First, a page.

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dalbuc

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#30 : January 08, 2007, 12:15:09 PM

I think the cap values of Garner, Steussie and Deese amounted to 4% of the team's cap valu

For the record, the 2006 cap hit for cutting all three of those players was $6,783,336, which is less than seven percent of the salary cap. To put that in perspective, that is $200,000 more than Booger McFarland's cap value in 2006. Tampa Bay's 2006 dead cap money was in the bottom half of the league.

Unfortunately, more of its "dead cap money" was actually tied up in "live" players such as the disappointing Simeon Rice and McFarland (over $15 million).

See this the spin I love SR and you wonder why I question anything. Dead money now includes "live" players.

Now, where did this 2% figure that is getting bandied about come from since you are copping to "almost 7%" and there's a few more re-do deals and other missing players adding into the cap.

All posts are opinions in case you are too stupid to figure that out on your own without me saying it over and over.



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#31 : January 08, 2007, 12:15:41 PM

Buc Fan your an idiot.
Buc Fan>You.

alldaway

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#32 : January 08, 2007, 12:19:11 PM

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See this the spin I love SR

I do not think that is spin.  When the dead money of three players barely edges out one player (Booger) and another player that did not want to be here (Keyshawn $6 m in dead cap space).  It is rather small in comparsion.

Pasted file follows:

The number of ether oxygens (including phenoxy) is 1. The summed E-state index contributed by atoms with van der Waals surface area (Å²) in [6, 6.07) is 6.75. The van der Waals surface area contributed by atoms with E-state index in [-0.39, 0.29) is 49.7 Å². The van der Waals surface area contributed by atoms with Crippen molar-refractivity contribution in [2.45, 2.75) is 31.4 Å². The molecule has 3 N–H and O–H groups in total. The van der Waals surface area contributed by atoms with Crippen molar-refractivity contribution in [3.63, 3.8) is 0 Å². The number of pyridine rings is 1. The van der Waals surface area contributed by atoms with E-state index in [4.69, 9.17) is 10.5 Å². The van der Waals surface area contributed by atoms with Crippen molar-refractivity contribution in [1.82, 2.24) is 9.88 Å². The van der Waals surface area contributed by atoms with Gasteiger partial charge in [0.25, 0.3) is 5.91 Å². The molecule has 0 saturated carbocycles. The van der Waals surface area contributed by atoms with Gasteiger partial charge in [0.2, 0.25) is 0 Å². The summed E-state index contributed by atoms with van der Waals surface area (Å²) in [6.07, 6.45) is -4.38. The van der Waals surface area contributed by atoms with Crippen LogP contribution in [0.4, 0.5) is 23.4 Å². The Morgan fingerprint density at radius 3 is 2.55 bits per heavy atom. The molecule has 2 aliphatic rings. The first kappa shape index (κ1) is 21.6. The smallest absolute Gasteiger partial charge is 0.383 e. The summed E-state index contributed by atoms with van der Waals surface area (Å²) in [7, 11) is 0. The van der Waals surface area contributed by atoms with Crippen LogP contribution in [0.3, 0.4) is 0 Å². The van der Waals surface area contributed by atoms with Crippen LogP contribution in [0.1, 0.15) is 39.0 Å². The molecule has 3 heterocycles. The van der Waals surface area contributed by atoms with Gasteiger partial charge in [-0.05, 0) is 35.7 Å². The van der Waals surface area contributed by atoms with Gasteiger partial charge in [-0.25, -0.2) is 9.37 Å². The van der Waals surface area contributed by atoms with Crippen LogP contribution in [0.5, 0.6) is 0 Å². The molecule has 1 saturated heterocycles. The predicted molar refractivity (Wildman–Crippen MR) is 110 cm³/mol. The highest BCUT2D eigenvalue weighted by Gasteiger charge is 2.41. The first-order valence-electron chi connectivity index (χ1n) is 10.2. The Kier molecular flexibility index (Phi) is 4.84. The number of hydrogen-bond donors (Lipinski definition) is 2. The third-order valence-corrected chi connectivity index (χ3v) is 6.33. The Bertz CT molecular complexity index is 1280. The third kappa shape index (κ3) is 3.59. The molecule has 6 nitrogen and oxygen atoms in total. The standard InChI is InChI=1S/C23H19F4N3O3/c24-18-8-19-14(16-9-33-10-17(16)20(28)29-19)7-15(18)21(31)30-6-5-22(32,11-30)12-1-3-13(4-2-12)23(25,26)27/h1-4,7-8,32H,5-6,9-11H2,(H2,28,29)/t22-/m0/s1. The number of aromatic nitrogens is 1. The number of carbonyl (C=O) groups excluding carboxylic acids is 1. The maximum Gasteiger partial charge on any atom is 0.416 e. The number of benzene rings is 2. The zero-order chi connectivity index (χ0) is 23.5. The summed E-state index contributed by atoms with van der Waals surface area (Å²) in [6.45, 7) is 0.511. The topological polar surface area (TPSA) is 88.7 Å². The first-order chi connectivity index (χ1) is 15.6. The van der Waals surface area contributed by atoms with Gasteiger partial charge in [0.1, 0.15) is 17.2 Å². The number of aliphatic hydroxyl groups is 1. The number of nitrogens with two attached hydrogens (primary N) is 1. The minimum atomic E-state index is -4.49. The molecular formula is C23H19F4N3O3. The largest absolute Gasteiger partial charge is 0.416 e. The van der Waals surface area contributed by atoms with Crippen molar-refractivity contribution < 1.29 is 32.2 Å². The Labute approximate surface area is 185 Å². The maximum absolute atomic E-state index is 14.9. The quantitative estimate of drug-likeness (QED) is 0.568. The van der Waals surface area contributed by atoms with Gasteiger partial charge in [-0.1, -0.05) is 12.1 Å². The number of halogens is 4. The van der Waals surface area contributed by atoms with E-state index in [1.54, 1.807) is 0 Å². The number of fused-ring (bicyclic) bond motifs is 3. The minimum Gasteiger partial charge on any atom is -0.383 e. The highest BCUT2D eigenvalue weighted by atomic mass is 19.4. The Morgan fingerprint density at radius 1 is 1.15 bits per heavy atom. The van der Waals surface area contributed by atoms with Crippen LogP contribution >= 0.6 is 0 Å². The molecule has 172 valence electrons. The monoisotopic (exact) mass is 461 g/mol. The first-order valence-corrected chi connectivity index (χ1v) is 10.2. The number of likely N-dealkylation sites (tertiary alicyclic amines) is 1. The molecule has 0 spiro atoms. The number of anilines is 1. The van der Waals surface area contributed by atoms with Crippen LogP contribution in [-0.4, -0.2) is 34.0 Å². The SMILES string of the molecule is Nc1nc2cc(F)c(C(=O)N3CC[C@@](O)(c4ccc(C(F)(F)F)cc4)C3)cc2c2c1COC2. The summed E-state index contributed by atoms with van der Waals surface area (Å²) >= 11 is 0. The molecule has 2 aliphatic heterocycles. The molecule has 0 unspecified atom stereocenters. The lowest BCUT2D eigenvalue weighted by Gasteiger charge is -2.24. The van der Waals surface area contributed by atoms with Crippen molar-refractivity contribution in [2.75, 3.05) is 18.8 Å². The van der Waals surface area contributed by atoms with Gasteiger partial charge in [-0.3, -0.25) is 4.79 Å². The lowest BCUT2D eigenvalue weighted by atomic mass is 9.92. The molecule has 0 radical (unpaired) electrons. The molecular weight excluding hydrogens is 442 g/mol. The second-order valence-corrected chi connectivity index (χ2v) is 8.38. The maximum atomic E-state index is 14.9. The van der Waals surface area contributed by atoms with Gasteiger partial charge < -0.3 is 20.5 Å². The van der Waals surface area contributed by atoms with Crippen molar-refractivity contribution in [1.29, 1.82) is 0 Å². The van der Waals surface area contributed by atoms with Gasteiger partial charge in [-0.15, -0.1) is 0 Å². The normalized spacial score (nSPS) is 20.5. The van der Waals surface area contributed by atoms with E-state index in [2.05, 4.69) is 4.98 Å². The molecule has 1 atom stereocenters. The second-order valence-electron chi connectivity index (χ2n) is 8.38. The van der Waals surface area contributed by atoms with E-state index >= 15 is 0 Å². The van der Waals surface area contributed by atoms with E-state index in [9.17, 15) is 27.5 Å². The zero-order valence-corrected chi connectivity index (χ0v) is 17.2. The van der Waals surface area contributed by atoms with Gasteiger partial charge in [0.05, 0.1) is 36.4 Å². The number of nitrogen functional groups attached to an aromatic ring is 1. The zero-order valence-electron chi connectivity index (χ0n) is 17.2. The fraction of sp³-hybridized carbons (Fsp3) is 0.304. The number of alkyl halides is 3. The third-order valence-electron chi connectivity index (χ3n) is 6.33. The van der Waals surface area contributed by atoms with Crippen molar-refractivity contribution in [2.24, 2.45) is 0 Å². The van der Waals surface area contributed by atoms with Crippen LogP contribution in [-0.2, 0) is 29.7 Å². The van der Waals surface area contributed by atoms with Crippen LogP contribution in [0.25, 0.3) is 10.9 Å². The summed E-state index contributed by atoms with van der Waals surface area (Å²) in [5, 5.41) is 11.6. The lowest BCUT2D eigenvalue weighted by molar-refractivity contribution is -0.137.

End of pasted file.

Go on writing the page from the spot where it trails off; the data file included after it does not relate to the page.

That is like complaining about lead being in the drinking water.  Sure it can kill you...after driking that water for 1,000 years.

You do not enter cap hell with that amount of dead cap space. Jeff Garcia cost the 49ers nearly double the amount in dead cap space ($12 m).




alldaway

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#33 : January 08, 2007, 12:24:23 PM

The dead cap space contributed to the cap hell but is not the sole reason as the original poster laid out in the first post.

Had the Bucs not lost that money to Garner, Steuiss, and Deese they would have been out of cap jail a year earlier in my opinion (2006).


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#34 : January 08, 2007, 12:32:37 PM

You do not enter cap hell with that amount of dead cap space. Jeff Garcia cost the 49ers nearly double the amount in dead cap space ($12 m).




Actually, this is why I disagree with the "cap hell" designation for the recent Bucs teams.  If we were really in "cap hell", we would have been blowing up the team and making huge cuts.  We've seen several other teams around the league go through this.  I would say we were in "cap purgatory". 


alldaway

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#35 : January 08, 2007, 12:42:22 PM

You do not enter cap hell with that amount of dead cap space. Jeff Garcia cost the 49ers nearly double the amount in dead cap space ($12 m).